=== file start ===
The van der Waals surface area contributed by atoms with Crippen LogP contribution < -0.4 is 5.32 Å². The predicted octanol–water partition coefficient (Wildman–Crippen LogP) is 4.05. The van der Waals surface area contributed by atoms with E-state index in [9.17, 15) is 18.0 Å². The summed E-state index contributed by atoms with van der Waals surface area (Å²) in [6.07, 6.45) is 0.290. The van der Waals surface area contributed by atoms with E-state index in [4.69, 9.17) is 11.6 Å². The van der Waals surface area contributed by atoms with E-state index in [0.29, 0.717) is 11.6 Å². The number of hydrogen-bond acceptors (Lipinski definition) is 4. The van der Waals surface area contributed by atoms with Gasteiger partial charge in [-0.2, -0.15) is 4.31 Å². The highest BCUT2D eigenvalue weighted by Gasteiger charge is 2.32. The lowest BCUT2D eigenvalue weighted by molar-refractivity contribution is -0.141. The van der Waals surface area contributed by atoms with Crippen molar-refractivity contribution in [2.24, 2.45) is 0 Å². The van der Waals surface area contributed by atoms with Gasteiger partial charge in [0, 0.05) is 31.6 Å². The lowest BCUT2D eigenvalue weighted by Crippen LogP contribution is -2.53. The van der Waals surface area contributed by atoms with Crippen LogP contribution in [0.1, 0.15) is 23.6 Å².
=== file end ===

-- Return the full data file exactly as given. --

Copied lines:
The van der Waals surface area contributed by atoms with Crippen LogP contribution < -0.4 is 5.32 Å². The predicted octanol–water partition coefficient (Wildman–Crippen LogP) is 4.05. The van der Waals surface area contributed by atoms with E-state index in [9.17, 15) is 18.0 Å². The summed E-state index contributed by atoms with van der Waals surface area (Å²) in [6.07, 6.45) is 0.290. The van der Waals surface area contributed by atoms with E-state index in [4.69, 9.17) is 11.6 Å². The van der Waals surface area contributed by atoms with E-state index in [0.29, 0.717) is 11.6 Å². The number of hydrogen-bond acceptors (Lipinski definition) is 4. The van der Waals surface area contributed by atoms with Gasteiger partial charge in [-0.2, -0.15) is 4.31 Å². The highest BCUT2D eigenvalue weighted by Gasteiger charge is 2.32. The lowest BCUT2D eigenvalue weighted by molar-refractivity contribution is -0.141. The van der Waals surface area contributed by atoms with Crippen molar-refractivity contribution in [2.24, 2.45) is 0 Å². The van der Waals surface area contributed by atoms with Gasteiger partial charge in [0, 0.05) is 31.6 Å². The lowest BCUT2D eigenvalue weighted by Crippen LogP contribution is -2.53. The van der Waals surface area contributed by atoms with Crippen LogP contribution in [0.1, 0.15) is 23.6 Å².